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Earth and Environmental Sciences

EES Graduate Seminar - Kareem Kareem

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  • Thu, 04/20/2017 - 1:00pm




The Department of Earth & Environmental Sciences is pleased to present, “The Role and Applications of Resistivity, Magnetometry, and Ground Penetration Radar Geophysical Methods to Archaeology” by Kareem Kareem.

ABSTRACT
Geophysical surveys in archaeology offer quick and reliable subsurface mapping and detection of buried objects by using a number of different methods. The commonly used technique to exploring cultural heritage and artifacts are resistivity, magnetometry, and ground penetrating radar (GPR). Although other geophysical surveys contribute to archaeological applications, the three aforementioned methods are increasing in credibility in their use during archaeological projects. The three methods also provide excellent resolution of many types of archaeological feature and are capable of operating under a wide range of conditions of very large areas. Each specific archaeological site can be assigned its appropriate geophysical technique by professional geophysics with experience in archaeology and geology. Consequently, interpretation that renders clear results is necessary to making the right decision for an excavation location. The use of geophysical methods is ideal because it is a non-invasive way that plays a significant role in minimizing costs and risks: the methods enact this minimization by providing appropriate tools for the preliminary investigation of archaeological sites. Despite the use of a single geophysical survey, techniques can delimitate the archaeological site and/or depth of artifacts; however, integrating data sets from different geophysical surveys can also achieve a more reliable and accurate determination to locate, describe or image cultural remains in a non-destructive way and allow imagining archaeological projects in a different way.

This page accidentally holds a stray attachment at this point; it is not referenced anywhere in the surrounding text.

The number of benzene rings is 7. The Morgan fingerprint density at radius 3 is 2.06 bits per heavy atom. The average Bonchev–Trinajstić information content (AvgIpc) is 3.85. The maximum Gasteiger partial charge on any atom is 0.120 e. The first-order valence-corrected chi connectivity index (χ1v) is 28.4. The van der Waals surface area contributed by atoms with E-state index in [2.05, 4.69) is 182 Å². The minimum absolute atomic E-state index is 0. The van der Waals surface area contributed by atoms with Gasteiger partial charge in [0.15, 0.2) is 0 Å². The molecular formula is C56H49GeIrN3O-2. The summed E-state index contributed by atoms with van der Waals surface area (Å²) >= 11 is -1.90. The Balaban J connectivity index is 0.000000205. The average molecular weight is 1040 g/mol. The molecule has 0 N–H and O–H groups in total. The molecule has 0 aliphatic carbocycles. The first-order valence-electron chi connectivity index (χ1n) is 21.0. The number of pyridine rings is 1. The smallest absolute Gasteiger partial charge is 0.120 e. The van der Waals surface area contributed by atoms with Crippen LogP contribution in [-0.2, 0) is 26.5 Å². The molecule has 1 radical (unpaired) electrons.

The geophysical survey can provide images, map, and cross section as additional information about cultural heritage that could not be observed from the air or the ground through conventional ways. Thus, geophysical survey can significantly contribute to better mapping, excavation, preservation of ancient material culture, test hypotheses concerning about past cultures, and provide a more thorough understanding of the geophysical methods to archaeological study.  



Marg Mayer
mmayer@uwindsor.ca
5192533000 ext.2528